We’re in the middle of narrative central– the calm before the storm which we’ve taken to filling with vapid, anticipatory, no-nothing takes. And I say that not to accuse anybody in the local media – the truth is, no one knows what to expect from the Eagles with Nick Foles as the quarterback – but to simply point out that this is one of the weirdest, hard-to-predict playoff runs in recent history.
In August, just before the start of this NFL season, ESPN’s Bill Barnwell made a detailed attempt to quantify which teams actually enjoy significant advantages in their home stadia. Beginning with the 1990 season, Barnwell calculated each team’s average point differential for regular-season home and road games. He then added those two figures and divided by two to get each team’s “observed point differential” – that is, the average advantage, in points per game, that a team derived from playing at home.
Why did Barnwell use point differential and not win-loss records? “Point differential,” he wrote, “does a better job of predicting future win-loss record than winning percentage itself.”
What Barnwell found should be sobering to Eagles fans and followers. Over the most recent 10-year period, 2007 through 2016, the Eagles’ observed point differential at home was 2.0 – the 21st-best mark among the league’s 32 teams. And over the entire 30 years that Barnwell examined, the Eagles’ average advantage at Lincoln Financial Field was worth just 1.7 points. Just two teams/homes were worse: the Dallas Cowboys/AT&T Stadium (1.3) and the Redskins/FedEx Field (1.2). Oh, and if you’re thinking that the 700 Level and that infamous artificial turf gave the Eagles a huge edge, think again: Their observed point differential at Veterans Stadium was just 1.9.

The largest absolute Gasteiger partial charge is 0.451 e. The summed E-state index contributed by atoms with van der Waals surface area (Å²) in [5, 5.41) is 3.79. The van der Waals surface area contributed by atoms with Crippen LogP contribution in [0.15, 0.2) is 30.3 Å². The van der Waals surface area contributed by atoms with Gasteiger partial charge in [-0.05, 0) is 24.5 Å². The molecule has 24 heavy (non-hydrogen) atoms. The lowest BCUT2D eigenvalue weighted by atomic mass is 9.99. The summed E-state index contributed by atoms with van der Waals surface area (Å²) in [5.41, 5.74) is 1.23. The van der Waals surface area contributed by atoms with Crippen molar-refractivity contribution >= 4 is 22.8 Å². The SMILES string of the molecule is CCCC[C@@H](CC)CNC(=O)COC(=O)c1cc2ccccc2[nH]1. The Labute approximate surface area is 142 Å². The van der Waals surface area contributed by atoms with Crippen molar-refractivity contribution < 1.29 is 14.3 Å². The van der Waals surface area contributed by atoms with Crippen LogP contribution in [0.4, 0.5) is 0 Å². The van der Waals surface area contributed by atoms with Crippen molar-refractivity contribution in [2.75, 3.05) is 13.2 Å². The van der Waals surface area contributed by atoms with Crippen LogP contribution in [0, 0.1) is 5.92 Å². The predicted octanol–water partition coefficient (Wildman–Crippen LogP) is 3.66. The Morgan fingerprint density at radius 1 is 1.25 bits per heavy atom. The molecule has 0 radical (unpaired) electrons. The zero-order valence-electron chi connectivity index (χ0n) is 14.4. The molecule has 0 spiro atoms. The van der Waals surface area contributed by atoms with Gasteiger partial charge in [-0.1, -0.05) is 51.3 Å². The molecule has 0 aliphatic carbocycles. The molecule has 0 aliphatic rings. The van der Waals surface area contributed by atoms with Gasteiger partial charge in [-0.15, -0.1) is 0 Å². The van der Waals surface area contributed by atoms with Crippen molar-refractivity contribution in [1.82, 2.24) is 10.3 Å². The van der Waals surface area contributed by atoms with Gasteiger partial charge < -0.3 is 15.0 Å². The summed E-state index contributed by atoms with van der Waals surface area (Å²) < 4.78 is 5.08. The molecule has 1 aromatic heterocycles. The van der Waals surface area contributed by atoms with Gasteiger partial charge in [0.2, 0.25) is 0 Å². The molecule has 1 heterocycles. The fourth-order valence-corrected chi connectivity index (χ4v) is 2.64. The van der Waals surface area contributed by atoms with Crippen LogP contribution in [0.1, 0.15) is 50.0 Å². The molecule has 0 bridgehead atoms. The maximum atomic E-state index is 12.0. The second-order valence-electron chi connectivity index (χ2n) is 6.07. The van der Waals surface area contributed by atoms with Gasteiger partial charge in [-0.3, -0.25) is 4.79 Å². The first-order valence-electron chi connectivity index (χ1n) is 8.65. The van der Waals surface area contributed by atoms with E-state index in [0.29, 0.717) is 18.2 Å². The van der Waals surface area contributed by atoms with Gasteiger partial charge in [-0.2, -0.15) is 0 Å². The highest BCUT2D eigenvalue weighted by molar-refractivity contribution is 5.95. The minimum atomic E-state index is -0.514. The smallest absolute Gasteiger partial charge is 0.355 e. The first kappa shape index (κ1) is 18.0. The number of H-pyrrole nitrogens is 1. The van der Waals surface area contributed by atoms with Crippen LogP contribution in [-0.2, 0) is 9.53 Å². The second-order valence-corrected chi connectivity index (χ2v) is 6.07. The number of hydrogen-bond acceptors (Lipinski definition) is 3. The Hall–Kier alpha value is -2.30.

This was actually very similar to an article by Jason Mitchell in The Crosswalk two years ago, where he determined that all four of the major Philly sports teams are dead last in homefield advantage. He looked at winning percentages at home and on the road over the last 10 years, and the Eagles were the only team of the four (and in all of sports) to be worse at home.
No matter, as Bob pointed out the other day, the Eagles have been quite good at home under Doug Pederson, and, specifically, defensively under Jim Schwartz, going 13-3 and allowing only 231 points (14.1 per game).
Ironically, the one thing they might have going for them, depending on the cold, is the weather. Even though the offense has looked horrendous the last two games, the Eagles as a whole have gotten a chance to play in the cold for three straight weeks now. Gametime temperature for the Giants game in Week 15 was just above freezing, followed by two very cold games at home to end the season. And if nothing else, bad weather is the ultimate equalizer. So whatever talent gap the Eagles now face by virtue of missing Carson Wentz could, theoretically, be smoothed over by poor conditions. I don’t take the frigid cold weather as a negative, despite how the Eagles have played the last two weeks.
But a better indicator than any conjecture over homefield are the numbers put out by Vegas. Markets tend to have a way of distilling true probability.
That said, there are contradictions even there.
Sports Insights has the Eagles tied for second to win the NFC (+450) with the Rams and Saints. The Vikings are first (+165).
More granularly, though, a simulation by BetLab Sports, run 10,000 times using statistics adjusted for strength of schedule, likes the Eagles a bit better:
Mind you, those stats presumably include games played with Carson Wentz, so this likely isn’t the best measure of true probability.
Lastly, we come to potential Super Bowl spreads, also courtesy of Sports Insights. The Eagles don’t fare as well here, being favorites against only the Titans and Bills:
Eagles vs. Patriots (-7.5)
Eagles vs. Steelers (-4.5)
Eagles vs. Jaguars (-3)
Eagles vs. Chiefs (-3.5)
Eagles (-2.5) vs. Titans
Eagles (-3) vs. Bills
So what does this all mean? Not much, really. One set of numbers factors in past history (homefield advantage), another factors in public sentiment (odds), and another factors in stats that no longer apply (simulations). Not even the numbers know what to make of the Eagles.